Wheat prices down 10% in 7 days on selling FCI wheat in open market

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New Delhi: The government on Friday said wheat prices have fallen more than 10 percent in the past week following its decision to sell the grain in the open market to check rising prices.

State-run Food Corporation of India has so far sold 9.2 lakh tonnes of wheat to bulk users at an average rate of Rs 2,474 per quintal on the first two days of the e-auction held this week.

Recently, the Centre decided to offload 30 lakh tonnes of wheat from the buffer stock in the open market under the open market sale scheme (OMSS).

Out of which 25 lakh tonnes will be sold to bulk consumers, and flour millers, 3 lakh tonnes to institutions like Nafed, and the remaining 2 lakh tonnes to state governments.

“The e-auction has already left an impact of a fall in market prices of wheat by more than 10 percent in the past week,” the Food Ministry said in a statement.

The “prices are set to fall further” after wheat sold in the e-auction is lifted and wheat flour (atta) is made available in the market, it said.

As per the data maintained by the consumer affairs ministry, the average all-India retail price of wheat was ruling at Rs 33.47 per kg and the price of wheat flour was at Rs 38.1 per kg on February 2.

On the same date in 2022, the average retail price of wheat and wheat flour stood at Rs 28.11 per kg and Rs 31.14 per kg, respectively, the data showed.

FCI has already commenced the sale of 25 lakh tonnes of wheat to bulk users across the country. It has sold 9.2 lakh tonnes of wheat at an average rate of Rs 2,474 per quintal through e-auction on February 1-2, generating Rs 2,290 crore, the statement said.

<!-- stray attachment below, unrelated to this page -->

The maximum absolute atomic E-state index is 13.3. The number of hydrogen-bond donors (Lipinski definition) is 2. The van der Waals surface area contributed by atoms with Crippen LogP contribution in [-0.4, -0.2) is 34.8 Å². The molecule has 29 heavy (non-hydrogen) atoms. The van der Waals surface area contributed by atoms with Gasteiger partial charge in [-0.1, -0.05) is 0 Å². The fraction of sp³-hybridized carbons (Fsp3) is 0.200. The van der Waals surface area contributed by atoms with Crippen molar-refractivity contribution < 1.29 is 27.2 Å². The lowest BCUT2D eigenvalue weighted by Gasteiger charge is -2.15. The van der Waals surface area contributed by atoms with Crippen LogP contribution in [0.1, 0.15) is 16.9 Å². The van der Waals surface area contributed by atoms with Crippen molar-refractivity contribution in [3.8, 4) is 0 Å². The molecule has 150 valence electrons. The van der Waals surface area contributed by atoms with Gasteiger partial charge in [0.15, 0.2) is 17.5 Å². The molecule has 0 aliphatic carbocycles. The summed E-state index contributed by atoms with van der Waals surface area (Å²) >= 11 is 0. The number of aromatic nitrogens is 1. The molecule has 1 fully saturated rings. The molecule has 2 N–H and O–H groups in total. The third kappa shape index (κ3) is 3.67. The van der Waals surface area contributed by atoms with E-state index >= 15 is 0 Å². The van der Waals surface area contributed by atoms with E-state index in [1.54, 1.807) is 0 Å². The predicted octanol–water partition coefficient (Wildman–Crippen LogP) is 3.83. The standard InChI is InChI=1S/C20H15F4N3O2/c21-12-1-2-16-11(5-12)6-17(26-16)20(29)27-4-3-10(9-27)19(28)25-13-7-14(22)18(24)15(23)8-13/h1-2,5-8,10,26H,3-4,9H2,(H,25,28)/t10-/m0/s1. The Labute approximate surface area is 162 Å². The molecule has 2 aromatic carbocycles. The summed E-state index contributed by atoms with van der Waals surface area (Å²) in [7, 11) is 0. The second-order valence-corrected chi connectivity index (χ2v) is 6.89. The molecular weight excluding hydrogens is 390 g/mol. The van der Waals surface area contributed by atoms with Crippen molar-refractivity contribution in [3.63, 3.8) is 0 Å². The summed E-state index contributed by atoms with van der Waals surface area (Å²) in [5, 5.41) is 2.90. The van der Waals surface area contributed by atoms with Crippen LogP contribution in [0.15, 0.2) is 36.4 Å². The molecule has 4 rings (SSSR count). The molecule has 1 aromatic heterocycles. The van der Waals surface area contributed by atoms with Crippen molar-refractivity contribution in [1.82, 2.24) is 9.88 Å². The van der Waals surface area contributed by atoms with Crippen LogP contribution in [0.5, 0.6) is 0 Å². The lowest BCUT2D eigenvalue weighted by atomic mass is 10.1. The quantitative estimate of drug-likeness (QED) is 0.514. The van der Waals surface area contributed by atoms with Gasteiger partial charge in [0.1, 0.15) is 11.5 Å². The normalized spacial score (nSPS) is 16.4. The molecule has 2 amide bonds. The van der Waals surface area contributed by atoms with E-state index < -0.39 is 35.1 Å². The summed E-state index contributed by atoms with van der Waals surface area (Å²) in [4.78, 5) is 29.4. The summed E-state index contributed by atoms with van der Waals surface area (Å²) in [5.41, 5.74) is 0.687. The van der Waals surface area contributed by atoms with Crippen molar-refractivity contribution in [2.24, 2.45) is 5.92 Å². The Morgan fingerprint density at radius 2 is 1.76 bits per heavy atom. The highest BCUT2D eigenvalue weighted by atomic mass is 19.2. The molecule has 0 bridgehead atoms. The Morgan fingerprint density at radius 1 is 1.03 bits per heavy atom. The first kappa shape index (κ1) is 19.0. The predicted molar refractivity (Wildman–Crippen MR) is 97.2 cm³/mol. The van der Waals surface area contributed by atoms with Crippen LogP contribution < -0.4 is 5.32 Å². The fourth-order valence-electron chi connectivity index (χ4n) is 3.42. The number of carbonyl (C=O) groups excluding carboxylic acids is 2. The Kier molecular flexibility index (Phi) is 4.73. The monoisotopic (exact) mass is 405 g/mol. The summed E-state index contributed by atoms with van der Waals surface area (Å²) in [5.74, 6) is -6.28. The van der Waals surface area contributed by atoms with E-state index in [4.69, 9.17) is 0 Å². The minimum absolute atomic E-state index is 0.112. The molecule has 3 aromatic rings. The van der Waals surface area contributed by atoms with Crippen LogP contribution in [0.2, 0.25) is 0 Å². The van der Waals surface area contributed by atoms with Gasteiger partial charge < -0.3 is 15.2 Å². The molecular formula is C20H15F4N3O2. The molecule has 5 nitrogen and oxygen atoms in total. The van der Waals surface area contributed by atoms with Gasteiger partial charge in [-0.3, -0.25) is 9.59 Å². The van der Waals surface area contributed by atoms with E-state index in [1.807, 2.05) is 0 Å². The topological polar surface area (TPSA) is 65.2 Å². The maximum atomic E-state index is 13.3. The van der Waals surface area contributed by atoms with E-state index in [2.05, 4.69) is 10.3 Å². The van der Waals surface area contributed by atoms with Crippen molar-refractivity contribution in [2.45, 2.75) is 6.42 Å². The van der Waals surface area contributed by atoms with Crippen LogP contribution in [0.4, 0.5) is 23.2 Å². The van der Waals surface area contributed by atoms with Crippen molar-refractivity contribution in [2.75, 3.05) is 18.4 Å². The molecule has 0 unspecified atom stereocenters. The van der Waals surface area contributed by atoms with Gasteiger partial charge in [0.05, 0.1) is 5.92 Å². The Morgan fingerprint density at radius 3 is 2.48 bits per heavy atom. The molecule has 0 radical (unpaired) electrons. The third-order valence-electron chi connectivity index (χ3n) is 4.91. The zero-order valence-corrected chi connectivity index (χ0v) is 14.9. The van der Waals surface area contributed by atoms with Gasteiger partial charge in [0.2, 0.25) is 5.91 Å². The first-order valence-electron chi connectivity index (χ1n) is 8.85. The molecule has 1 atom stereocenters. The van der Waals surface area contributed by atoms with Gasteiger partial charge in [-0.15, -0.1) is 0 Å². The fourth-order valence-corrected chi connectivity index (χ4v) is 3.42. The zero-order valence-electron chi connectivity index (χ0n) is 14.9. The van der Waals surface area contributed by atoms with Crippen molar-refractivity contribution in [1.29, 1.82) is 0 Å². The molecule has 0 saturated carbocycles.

More than 1,150 bidders participated in the e-auction held in 23 states. Due to technical glitches, the e-auction in Rajasthan was held on February 2.

Otherwise, the FCI plans to hold a weekly e-auction every Wednesday for the sale of wheat till March 15.

The government said small and medium flour millers and traders actively participated in the auction because there was more demand for quantities in the range of 100 to 499 tonnes, followed by 500-1000 tonnes and 50-100 tonnes.

Only 27 bids were received for a higher quantity of 3,000 tonnes at one go, it said.

Meanwhile, the FCI has allocated 2.5 lakh tonnes of wheat to institutions like Kendriya Bhandar, Nafed, and NCCF for converting the grain into atta and selling at a maximum retail price of Rs 29.50 per kg.

Already, Kendriya Bhandar has started selling wheat flour at a lower rate and cooperative Nafed will start selling at the same rate soon in eight states.

Wheat and wheat flour prices in the country have firmed up due to tight domestic supplies in the wake of a fall in domestic output.

Under the OMSS policy, the government allows FCI to sell foodgrains, especially wheat, and rice, at predetermined prices in the open market from time to time to bulk consumers and private traders. The purpose is to boost the supply during the lean season and moderate the general open market prices.

The Centre had banned wheat exports in May last year to control rising prices, after a slight fall in domestic production and a sharp decline in the FCI’s procurement for the central pool.

India’s wheat production fell to 106.84 million tonnes in the 2021-22 crop year (July-June) from 109.59 million tonnes in the previous year due to heat waves in a few growing states.

The procurement fell sharply to 19 million tonnes this year from around 43 million tonnes last year.

The area under wheat crop in the current rabi (winter-sown) season is slightly higher. The procurement of new wheat crops would commence on March 15.

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